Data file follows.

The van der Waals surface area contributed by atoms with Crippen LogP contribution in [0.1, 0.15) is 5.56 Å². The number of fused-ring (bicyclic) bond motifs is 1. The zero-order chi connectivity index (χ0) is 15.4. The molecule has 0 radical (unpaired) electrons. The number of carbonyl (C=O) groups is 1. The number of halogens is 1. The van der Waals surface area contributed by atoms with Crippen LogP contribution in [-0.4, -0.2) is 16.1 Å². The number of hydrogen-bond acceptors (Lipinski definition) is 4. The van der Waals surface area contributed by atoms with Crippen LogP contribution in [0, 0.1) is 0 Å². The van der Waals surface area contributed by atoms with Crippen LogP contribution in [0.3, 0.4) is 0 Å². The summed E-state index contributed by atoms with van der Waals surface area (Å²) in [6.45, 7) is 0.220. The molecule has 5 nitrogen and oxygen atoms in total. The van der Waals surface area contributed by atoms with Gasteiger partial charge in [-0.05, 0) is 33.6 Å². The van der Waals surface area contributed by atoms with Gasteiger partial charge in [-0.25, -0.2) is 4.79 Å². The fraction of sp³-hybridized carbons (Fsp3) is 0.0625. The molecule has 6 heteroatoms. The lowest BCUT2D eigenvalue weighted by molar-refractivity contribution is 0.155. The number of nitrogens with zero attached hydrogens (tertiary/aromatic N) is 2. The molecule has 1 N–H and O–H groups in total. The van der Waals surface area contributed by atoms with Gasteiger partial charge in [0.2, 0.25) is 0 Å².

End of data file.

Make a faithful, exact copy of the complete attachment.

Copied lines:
The van der Waals surface area contributed by atoms with Crippen LogP contribution in [0.1, 0.15) is 5.56 Å². The number of fused-ring (bicyclic) bond motifs is 1. The zero-order chi connectivity index (χ0) is 15.4. The molecule has 0 radical (unpaired) electrons. The number of carbonyl (C=O) groups is 1. The number of halogens is 1. The van der Waals surface area contributed by atoms with Crippen LogP contribution in [-0.4, -0.2) is 16.1 Å². The number of hydrogen-bond acceptors (Lipinski definition) is 4. The van der Waals surface area contributed by atoms with Crippen LogP contribution in [0, 0.1) is 0 Å². The van der Waals surface area contributed by atoms with Crippen LogP contribution in [0.3, 0.4) is 0 Å². The summed E-state index contributed by atoms with van der Waals surface area (Å²) in [6.45, 7) is 0.220. The molecule has 5 nitrogen and oxygen atoms in total. The van der Waals surface area contributed by atoms with Gasteiger partial charge in [-0.05, 0) is 33.6 Å². The van der Waals surface area contributed by atoms with Gasteiger partial charge in [-0.25, -0.2) is 4.79 Å². The fraction of sp³-hybridized carbons (Fsp3) is 0.0625. The molecule has 6 heteroatoms. The lowest BCUT2D eigenvalue weighted by molar-refractivity contribution is 0.155. The number of nitrogens with zero attached hydrogens (tertiary/aromatic N) is 2. The molecule has 1 N–H and O–H groups in total. The van der Waals surface area contributed by atoms with Gasteiger partial charge in [0.2, 0.25) is 0 Å².